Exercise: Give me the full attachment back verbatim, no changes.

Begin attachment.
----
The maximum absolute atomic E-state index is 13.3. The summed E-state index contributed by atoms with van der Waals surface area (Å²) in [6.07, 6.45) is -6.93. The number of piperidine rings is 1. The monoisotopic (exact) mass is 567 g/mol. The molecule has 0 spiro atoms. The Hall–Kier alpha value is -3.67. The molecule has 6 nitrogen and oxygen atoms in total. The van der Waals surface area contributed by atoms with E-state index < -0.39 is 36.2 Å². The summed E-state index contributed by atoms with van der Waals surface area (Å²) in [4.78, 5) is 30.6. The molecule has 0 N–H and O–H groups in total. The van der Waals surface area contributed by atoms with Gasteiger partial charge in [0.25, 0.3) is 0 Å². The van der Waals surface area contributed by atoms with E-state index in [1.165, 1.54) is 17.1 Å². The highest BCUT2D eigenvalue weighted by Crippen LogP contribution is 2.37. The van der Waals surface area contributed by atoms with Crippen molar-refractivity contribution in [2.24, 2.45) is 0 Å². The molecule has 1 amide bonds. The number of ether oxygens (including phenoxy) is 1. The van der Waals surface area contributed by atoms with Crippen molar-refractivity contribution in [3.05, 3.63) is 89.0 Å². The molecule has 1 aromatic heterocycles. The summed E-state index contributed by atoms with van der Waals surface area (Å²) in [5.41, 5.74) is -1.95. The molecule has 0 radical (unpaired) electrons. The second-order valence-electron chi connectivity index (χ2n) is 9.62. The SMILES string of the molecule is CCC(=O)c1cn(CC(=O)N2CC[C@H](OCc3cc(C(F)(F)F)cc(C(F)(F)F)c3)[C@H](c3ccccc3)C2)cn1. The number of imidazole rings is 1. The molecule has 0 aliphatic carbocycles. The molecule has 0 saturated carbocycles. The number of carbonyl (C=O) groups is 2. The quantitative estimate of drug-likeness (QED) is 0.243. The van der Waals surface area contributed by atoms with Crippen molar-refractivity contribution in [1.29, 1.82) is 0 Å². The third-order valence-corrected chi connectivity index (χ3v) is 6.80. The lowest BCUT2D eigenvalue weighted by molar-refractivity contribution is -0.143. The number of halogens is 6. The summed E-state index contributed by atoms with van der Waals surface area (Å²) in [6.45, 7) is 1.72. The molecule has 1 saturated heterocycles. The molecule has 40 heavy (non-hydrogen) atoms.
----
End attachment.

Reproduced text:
The maximum absolute atomic E-state index is 13.3. The summed E-state index contributed by atoms with van der Waals surface area (Å²) in [6.07, 6.45) is -6.93. The number of piperidine rings is 1. The monoisotopic (exact) mass is 567 g/mol. The molecule has 0 spiro atoms. The Hall–Kier alpha value is -3.67. The molecule has 6 nitrogen and oxygen atoms in total. The van der Waals surface area contributed by atoms with E-state index < -0.39 is 36.2 Å². The summed E-state index contributed by atoms with van der Waals surface area (Å²) in [4.78, 5) is 30.6. The molecule has 0 N–H and O–H groups in total. The van der Waals surface area contributed by atoms with Gasteiger partial charge in [0.25, 0.3) is 0 Å². The van der Waals surface area contributed by atoms with E-state index in [1.165, 1.54) is 17.1 Å². The highest BCUT2D eigenvalue weighted by Crippen LogP contribution is 2.37. The van der Waals surface area contributed by atoms with Crippen molar-refractivity contribution in [2.24, 2.45) is 0 Å². The molecule has 1 amide bonds. The number of ether oxygens (including phenoxy) is 1. The van der Waals surface area contributed by atoms with Crippen molar-refractivity contribution in [3.05, 3.63) is 89.0 Å². The molecule has 1 aromatic heterocycles. The summed E-state index contributed by atoms with van der Waals surface area (Å²) in [5.41, 5.74) is -1.95. The molecule has 0 radical (unpaired) electrons. The second-order valence-electron chi connectivity index (χ2n) is 9.62. The SMILES string of the molecule is CCC(=O)c1cn(CC(=O)N2CC[C@H](OCc3cc(C(F)(F)F)cc(C(F)(F)F)c3)[C@H](c3ccccc3)C2)cn1. The number of imidazole rings is 1. The molecule has 0 aliphatic carbocycles. The molecule has 0 saturated carbocycles. The number of carbonyl (C=O) groups is 2. The quantitative estimate of drug-likeness (QED) is 0.243. The van der Waals surface area contributed by atoms with Crippen molar-refractivity contribution in [1.29, 1.82) is 0 Å². The third-order valence-corrected chi connectivity index (χ3v) is 6.80. The lowest BCUT2D eigenvalue weighted by molar-refractivity contribution is -0.143. The number of halogens is 6. The summed E-state index contributed by atoms with van der Waals surface area (Å²) in [6.45, 7) is 1.72. The molecule has 1 saturated heterocycles. The molecule has 40 heavy (non-hydrogen) atoms.